The couple, married 20 years, say that RME Properties, their landlord, didn’t fix the broken furnace at their cottage on North Fifth Street – they came to court with an inspection report from the city showing that repairs were ordered on Dec. 7. The city also found electrical problems that posed a hazard. The Brandts say that fuses easily blow, and they don’t have access to the fuse box. This, also, was documented by a city inspector who gave the landlord 30 days to make repairs that the Brandts say still haven’t been accomplished. They say that they used their stove for heat to get through the winter. They stopped paying $550 monthly rent late last year.
“Folks, talk to me: What’s going on?” Michael Durr, the landlord’s attorney, asks in a hallway outside the courtroom. A deal is soon struck. If the Brandts move and leave the premises in good condition, the landlord will forgive past-due rent and dismiss the eviction case. “It worked out good,” Fred Brandt says after shaking hands with Durr. “We’re going to go back to a motel, if we can find a place.”
It’s the sort of arrangement Durr says was once common. Typically, landlords, with threat of an eviction order as a lever, would agree to payment schedules: Tenants could remain if they stayed current on rent and paid $100 or so extra each month to catch up on past-due amounts. If tenants upheld bargains, the eviction case would be dismissed. “If you give people a way to resolve disputes, by and large, most people will do it,” says Durr, who’s been representing landlords for 25 years. Before that, he was a legal aid lawyer, helping tenants who faced eviction. “I was a landlord killer – that’s what I did,” he says.
Durr says that the eviction moratorium isn’t working for anyone. Tenants who owe thousands of dollars in back rent won’t be able to catch up when the moratorium is lifted, he says, while landlords who depend on rental income to make mortgage payments will lose houses. The courtroom corridor, he says, is where magic happens, as tenants faced with eviction make deals that stick and keep them housed. He calls the eviction moratorium a political solution that sounds good but creates real harm. “What we need to do is start implementing things that work,” Durr says. “All we do now is battle.”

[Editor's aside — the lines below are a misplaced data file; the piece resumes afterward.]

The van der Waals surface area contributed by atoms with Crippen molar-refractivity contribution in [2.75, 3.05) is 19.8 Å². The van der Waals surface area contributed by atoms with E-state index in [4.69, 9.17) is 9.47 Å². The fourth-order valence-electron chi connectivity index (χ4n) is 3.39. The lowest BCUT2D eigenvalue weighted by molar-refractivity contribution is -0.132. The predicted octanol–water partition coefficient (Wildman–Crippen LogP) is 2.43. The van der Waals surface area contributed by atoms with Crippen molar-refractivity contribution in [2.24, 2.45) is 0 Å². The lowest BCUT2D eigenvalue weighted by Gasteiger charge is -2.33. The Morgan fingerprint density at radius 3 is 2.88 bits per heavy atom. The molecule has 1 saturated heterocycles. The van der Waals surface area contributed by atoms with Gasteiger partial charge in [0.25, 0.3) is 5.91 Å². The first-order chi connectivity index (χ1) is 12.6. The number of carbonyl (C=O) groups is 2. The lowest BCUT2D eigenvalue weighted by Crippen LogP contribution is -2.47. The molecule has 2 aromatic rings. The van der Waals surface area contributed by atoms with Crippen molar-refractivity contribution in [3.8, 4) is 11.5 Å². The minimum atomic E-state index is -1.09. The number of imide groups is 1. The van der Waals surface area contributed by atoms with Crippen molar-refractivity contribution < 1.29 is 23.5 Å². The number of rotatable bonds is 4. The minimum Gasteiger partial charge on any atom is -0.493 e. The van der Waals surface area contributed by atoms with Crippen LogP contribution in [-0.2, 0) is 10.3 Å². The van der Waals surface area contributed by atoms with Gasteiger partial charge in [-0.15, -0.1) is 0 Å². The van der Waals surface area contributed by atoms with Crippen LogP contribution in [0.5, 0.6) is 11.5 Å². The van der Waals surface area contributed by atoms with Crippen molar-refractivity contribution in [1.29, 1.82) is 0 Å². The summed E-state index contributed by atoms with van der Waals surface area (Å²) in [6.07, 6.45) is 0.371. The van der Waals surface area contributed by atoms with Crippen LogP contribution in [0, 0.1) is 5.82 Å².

Inside the courtroom, matters proceed.
“She says it’s a service dog,” says a landlord who’s trying to evict a tenant for keeping an unruly pet and playing music. Judge Perrin doesn’t bite. “I don’t think you’re going to be able to evict them based on loud music and a dog,” the judge says. He continues a case for a couple after the landlord says that she doesn’t want to sit down with her tenants and resolve differences. “Eventually, this is coming,” the judge tells the tenants as he sets a hearing date for April. “Ultimately, you and your husband are going to have to go through this process.”
One tenant agrees with her landlord: Plumbing and other things are broken. “He’s telling the truth about a whole lot of things,” she tells the judge. “You can’t even take a bath in there. I have a big family. I have kids in there. He doesn’t care.” The landlord says that she won’t let him in the house to make repairs. “Right now, it’s unlivable conditions,” he tells the judge.
“If it’s as bad as you say, why do you want to live there?” Perrin asks. “It’s hard to get places,” the woman replies. Another hearing is set for April 30.
Contact Bruce Rushton at [email protected]
Source by www.illinoistimes.com